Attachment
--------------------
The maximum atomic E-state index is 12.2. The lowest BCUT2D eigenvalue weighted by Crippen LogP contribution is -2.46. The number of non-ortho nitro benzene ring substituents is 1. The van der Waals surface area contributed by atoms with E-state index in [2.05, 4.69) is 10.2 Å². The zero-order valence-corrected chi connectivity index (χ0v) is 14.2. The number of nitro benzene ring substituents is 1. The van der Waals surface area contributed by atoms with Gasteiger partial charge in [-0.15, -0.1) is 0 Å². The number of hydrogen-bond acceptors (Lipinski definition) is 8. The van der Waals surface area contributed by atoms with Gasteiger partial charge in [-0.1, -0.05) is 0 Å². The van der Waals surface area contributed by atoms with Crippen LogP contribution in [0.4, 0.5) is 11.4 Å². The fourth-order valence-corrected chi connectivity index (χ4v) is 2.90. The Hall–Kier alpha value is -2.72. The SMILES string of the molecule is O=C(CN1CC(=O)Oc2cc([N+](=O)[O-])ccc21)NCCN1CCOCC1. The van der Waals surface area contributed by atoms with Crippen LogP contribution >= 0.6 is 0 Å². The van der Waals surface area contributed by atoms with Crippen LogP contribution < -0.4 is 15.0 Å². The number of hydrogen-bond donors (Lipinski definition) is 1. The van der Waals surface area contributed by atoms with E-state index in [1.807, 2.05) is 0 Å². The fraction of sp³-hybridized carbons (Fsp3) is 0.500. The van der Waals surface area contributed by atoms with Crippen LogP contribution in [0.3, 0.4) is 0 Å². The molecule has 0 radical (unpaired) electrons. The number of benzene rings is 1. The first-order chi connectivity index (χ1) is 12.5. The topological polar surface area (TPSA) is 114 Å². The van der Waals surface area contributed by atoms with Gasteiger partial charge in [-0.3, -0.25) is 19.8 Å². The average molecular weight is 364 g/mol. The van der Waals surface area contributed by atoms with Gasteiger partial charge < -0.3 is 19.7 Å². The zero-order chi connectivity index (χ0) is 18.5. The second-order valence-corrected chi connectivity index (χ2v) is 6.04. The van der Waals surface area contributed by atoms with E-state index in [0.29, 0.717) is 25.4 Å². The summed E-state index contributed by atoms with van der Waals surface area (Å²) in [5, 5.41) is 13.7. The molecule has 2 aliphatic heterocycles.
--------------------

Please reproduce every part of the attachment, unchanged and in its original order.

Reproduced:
The maximum atomic E-state index is 12.2. The lowest BCUT2D eigenvalue weighted by Crippen LogP contribution is -2.46. The number of non-ortho nitro benzene ring substituents is 1. The van der Waals surface area contributed by atoms with E-state index in [2.05, 4.69) is 10.2 Å². The zero-order valence-corrected chi connectivity index (χ0v) is 14.2. The number of nitro benzene ring substituents is 1. The van der Waals surface area contributed by atoms with Gasteiger partial charge in [-0.15, -0.1) is 0 Å². The number of hydrogen-bond acceptors (Lipinski definition) is 8. The van der Waals surface area contributed by atoms with Gasteiger partial charge in [-0.1, -0.05) is 0 Å². The van der Waals surface area contributed by atoms with Crippen LogP contribution in [0.4, 0.5) is 11.4 Å². The fourth-order valence-corrected chi connectivity index (χ4v) is 2.90. The Hall–Kier alpha value is -2.72. The SMILES string of the molecule is O=C(CN1CC(=O)Oc2cc([N+](=O)[O-])ccc21)NCCN1CCOCC1. The van der Waals surface area contributed by atoms with Crippen LogP contribution >= 0.6 is 0 Å². The van der Waals surface area contributed by atoms with Crippen LogP contribution < -0.4 is 15.0 Å². The number of hydrogen-bond donors (Lipinski definition) is 1. The van der Waals surface area contributed by atoms with E-state index in [1.807, 2.05) is 0 Å². The fraction of sp³-hybridized carbons (Fsp3) is 0.500. The van der Waals surface area contributed by atoms with Crippen LogP contribution in [0.3, 0.4) is 0 Å². The molecule has 0 radical (unpaired) electrons. The number of benzene rings is 1. The first-order chi connectivity index (χ1) is 12.5. The topological polar surface area (TPSA) is 114 Å². The van der Waals surface area contributed by atoms with Gasteiger partial charge in [-0.3, -0.25) is 19.8 Å². The average molecular weight is 364 g/mol. The van der Waals surface area contributed by atoms with Gasteiger partial charge < -0.3 is 19.7 Å². The zero-order chi connectivity index (χ0) is 18.5. The second-order valence-corrected chi connectivity index (χ2v) is 6.04. The van der Waals surface area contributed by atoms with E-state index in [0.29, 0.717) is 25.4 Å². The summed E-state index contributed by atoms with van der Waals surface area (Å²) in [5, 5.41) is 13.7. The molecule has 2 aliphatic heterocycles.